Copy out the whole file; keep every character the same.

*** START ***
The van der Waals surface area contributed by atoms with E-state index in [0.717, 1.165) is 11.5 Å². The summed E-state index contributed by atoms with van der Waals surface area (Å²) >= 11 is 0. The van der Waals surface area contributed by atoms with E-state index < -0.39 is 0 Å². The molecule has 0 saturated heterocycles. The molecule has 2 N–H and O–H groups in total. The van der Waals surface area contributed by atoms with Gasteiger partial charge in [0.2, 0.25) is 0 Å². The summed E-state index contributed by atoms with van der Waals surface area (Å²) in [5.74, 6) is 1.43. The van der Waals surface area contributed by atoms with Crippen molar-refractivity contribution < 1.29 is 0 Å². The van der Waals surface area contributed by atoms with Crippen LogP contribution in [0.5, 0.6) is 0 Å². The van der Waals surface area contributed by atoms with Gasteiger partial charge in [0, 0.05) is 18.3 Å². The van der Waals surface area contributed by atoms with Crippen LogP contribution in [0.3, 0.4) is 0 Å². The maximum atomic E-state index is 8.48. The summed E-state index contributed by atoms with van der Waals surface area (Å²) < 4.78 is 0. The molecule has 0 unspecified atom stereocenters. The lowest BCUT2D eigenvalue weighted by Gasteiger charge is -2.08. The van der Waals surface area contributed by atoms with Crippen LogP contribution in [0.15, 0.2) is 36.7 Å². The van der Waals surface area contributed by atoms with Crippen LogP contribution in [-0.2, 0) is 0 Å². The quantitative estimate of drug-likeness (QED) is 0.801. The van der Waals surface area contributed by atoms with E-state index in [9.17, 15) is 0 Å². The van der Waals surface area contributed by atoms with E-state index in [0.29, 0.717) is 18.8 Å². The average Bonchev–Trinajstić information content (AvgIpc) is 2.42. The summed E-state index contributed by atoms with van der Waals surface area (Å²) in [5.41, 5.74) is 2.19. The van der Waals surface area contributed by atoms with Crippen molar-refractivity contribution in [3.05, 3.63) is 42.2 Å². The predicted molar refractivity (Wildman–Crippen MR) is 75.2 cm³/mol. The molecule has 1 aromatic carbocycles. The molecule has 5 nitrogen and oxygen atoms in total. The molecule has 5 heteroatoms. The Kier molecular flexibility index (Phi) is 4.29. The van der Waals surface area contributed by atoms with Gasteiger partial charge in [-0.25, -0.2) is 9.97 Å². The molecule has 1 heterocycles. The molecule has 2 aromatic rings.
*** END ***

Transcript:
The van der Waals surface area contributed by atoms with E-state index in [0.717, 1.165) is 11.5 Å². The summed E-state index contributed by atoms with van der Waals surface area (Å²) >= 11 is 0. The van der Waals surface area contributed by atoms with E-state index < -0.39 is 0 Å². The molecule has 0 saturated heterocycles. The molecule has 2 N–H and O–H groups in total. The van der Waals surface area contributed by atoms with Gasteiger partial charge in [0.2, 0.25) is 0 Å². The summed E-state index contributed by atoms with van der Waals surface area (Å²) in [5.74, 6) is 1.43. The van der Waals surface area contributed by atoms with Crippen molar-refractivity contribution < 1.29 is 0 Å². The van der Waals surface area contributed by atoms with Crippen LogP contribution in [0.5, 0.6) is 0 Å². The van der Waals surface area contributed by atoms with Gasteiger partial charge in [0, 0.05) is 18.3 Å². The van der Waals surface area contributed by atoms with Crippen LogP contribution in [0.3, 0.4) is 0 Å². The maximum atomic E-state index is 8.48. The summed E-state index contributed by atoms with van der Waals surface area (Å²) < 4.78 is 0. The molecule has 0 unspecified atom stereocenters. The lowest BCUT2D eigenvalue weighted by Gasteiger charge is -2.08. The van der Waals surface area contributed by atoms with Crippen LogP contribution in [0.15, 0.2) is 36.7 Å². The van der Waals surface area contributed by atoms with Crippen LogP contribution in [-0.2, 0) is 0 Å². The quantitative estimate of drug-likeness (QED) is 0.801. The van der Waals surface area contributed by atoms with E-state index in [9.17, 15) is 0 Å². The van der Waals surface area contributed by atoms with E-state index in [0.29, 0.717) is 18.8 Å². The average Bonchev–Trinajstić information content (AvgIpc) is 2.42. The summed E-state index contributed by atoms with van der Waals surface area (Å²) in [5.41, 5.74) is 2.19. The van der Waals surface area contributed by atoms with Crippen molar-refractivity contribution in [3.05, 3.63) is 42.2 Å². The predicted molar refractivity (Wildman–Crippen MR) is 75.2 cm³/mol. The molecule has 1 aromatic carbocycles. The molecule has 5 nitrogen and oxygen atoms in total. The molecule has 5 heteroatoms. The Kier molecular flexibility index (Phi) is 4.29. The van der Waals surface area contributed by atoms with Gasteiger partial charge in [-0.25, -0.2) is 9.97 Å². The molecule has 1 heterocycles. The molecule has 2 aromatic rings.